If you’ve followed baseball for the last 30 years or so, then the name “Tom Grieve” is undoubtedly a familiar one to you.

From 1984 through 1994, after all, Grieve served as general manager of the Texas Rangers and pulled off some of the game’s most intriguing trades during that run …

Mitch Williams to the Chicago Cubs in exchange for Rafael Palmeiro and Jamie Moyer in 1988 …

Jerry Browne, Oddibe McDowell, and Pete O’Brien to the Cleveland Indians in exchange for Julio Franco, also in 1988 …

Trading away Sammy Sosa (1989) and Robb Nen (1993) …

Grieve was also at the helm when the Rangers signed Nolan Ryan as a free agent after the 1988 season.

The GM wasn’t all work, though, and his personal life came to the fore the year after Ryan put the finishing touches on his legendary career.

As Grieve was wrapping up his tenure in the Rangers’ front office, his son, Ben Grieve, made a splash as the 2nd overall pick in the June 1994 draft out of high school. Then, while Ben was working his way up through the Oakland A’s farm system — and then his Rookie-of-the-Year-winning season in 1998 — Tom moved over to the Rangers broadcast booth.

But, before his wheeling-and-dealing, before becoming famous as a father, before lending his actual voice to the Rangers, Tom Grieve had himself crafted a Major League playing career.

His team? Probably no surprise that it was the Texas Rangers … mostly.

Like his son, Tom was a first-round pick out of high school (sixth overall) back in 1966, selected by the Washington Senators.

Four years later, Grieve made his debut with the Sens, appearing in 47 games in the last half of 1970.

He spent all of the next season back in the minors, but his short stint in the bigs was enough to snag him space in the 1971 Topps set:

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Then, in 1972, Grieve broke camp with the Senators … except they were no longer the Senators.

During the offseason, the Senators picked up and moved to Arlington, Texas, becoming the Texas Rangers.

In the Rangers’ second-ever game, a 5-1 win over the California Angels at Anaheim Stadium on April 16, Grieve drew the start in left field.

The 24-year-old went 1-for-4 that day.

It was an up-and-down season for the man would someday be the Texas boss, but he stayed with the Rangers all summer … starting some games, substituting in during others.

It was the same story over the next few seasons, but his playing time increased when the Rangers fired manager Billy Martin in 1975 and replaced him with Frank Lucchesi.

In 1976, Grieve claimed the starting designated hitter role and delivered 20 home runs and 81 RBI, both career highs.

Alas, big league managers aren’t built to last, and Lucchesi was gone halfway through the 1977 season, taking with him most of Grieve’s playing time — his appearances dropped from 149 in 1976 to 79 the next summer.

Along the way, Grieve established himself enough that he became a regular part of the yearly Topps lineup and even made appearances in the 1976 and 1977 Hostess sets.

But, as he approached his 30th birthday, and with his playing time dwindling, it was probably little surprise to Rangers fans to see one of the team’s founding members (in Texas, at least) on the trading block in the winter of 1977-78.

As it turns out, the deal that landed Grieve with the New York Mets was epic and complex. To wit, n December 8, 1977 …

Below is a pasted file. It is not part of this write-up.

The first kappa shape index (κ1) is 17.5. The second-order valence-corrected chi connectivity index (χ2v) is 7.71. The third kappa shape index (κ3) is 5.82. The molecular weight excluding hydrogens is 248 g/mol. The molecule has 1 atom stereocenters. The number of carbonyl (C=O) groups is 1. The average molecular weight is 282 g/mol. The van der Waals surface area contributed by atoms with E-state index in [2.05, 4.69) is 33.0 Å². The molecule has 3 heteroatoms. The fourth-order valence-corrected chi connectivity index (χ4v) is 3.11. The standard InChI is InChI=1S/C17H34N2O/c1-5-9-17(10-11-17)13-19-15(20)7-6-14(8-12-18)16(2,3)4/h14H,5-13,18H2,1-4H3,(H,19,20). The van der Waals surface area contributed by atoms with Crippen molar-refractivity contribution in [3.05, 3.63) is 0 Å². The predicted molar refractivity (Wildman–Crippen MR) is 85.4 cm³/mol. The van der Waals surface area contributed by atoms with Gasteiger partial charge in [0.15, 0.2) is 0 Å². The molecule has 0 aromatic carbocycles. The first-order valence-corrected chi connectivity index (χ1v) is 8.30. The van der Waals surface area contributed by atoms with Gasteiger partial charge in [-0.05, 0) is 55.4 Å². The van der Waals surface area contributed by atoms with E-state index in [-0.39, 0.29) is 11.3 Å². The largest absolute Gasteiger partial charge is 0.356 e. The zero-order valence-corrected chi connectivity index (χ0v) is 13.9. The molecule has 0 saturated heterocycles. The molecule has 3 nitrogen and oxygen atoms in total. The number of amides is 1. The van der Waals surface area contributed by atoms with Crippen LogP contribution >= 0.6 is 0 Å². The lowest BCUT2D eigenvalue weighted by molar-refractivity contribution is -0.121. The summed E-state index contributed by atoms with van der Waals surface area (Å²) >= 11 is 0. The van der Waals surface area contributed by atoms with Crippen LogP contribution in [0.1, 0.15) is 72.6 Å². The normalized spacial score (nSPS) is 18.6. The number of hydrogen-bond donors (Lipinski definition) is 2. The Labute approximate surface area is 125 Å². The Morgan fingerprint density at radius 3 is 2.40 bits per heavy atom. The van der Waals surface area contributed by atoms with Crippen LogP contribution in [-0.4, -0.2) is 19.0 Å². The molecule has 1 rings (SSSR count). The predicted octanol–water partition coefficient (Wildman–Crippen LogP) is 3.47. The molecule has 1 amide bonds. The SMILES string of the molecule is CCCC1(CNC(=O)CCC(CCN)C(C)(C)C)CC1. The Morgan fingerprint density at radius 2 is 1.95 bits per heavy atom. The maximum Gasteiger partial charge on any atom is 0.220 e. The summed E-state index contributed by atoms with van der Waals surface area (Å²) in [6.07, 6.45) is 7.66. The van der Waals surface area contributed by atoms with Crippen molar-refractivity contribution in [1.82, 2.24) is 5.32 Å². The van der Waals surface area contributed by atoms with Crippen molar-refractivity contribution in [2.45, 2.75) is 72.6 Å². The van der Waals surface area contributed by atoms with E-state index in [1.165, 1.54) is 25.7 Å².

• The Rangers sent Grieve and a player to be named later to the Mets.
  • The Rangers also sent Tommy Boggs, Adrian Devine, and Eddie Miller to the Atlanta Braves.
  • The Braves sent Willie Montanez to the Mets.
  • The Rangers sent Bert Blyleven to the Pittsburgh Pirates.
  • The Pirates sent Nelson Norman and Al Oliver to the Rangers.
  • The Mets sent Jon Matlack to the Rangers.
  • The Mets also sent John Milner to the Pirates.

That PBTNL turned out to be Ken Henderson, whom the Rangers sent to the Mets on March 15, 1978 … less than two weeks after Grieve turned 30.

Obviously, there were some superstar players involved in that trade, and their impacts were huge, before and after they relocated.

For Grieve, though, it didn’t change a lot — he made it into 54 games with the Mets in 1978, hitting .208 with two homers.

That winter, New York traded him and Kim Seaman in a much more conventional transaction, receiving Pete Falcone from the St. Louis Cardinals in return.

In 1979, Grieve made it into just nine games before the Cards released him in May.

Less than two weeks later, though, the future — and past — came calling when the Rangers signed him to a minor league deal.

Grieve spent the rest of that summer with the Triple-A Tucson Toros before retiring as a player, but as far as unsuspecting collectors knew, he was still a Major Leaguer, and still a New York Met:

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Sort of fitting, given that the trade that made him a Met was complex enough to make his future-GM head spin.

As it turned out, that future lay just ahead, as Grieve joined the Texas front office after the 1979 season and did some broadcasting in 1980.

It was a quick run to the top of the Rangers’ organization from there, and Grieve is known these days a Texas lifer — no matter what his last baseball card says.

Hobby Wow!

Those 1972 Texas Rangers weren’t very good, but they were historic … and so was their coaching staff.

With manger Ted Williams and coach Nellie Fox, that Rangers brought some Hall of Fame swagger to the dugout — and to memorabilia like this:

That’s an autographed team ball from that first Rangers team, including Williams and Fox.

Check out the full listing on eBay right here (affiliate link).

1979 Topps Baseball Cards (50) Pete Rose

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1979 Topps Baseball Cards (50) George Brett

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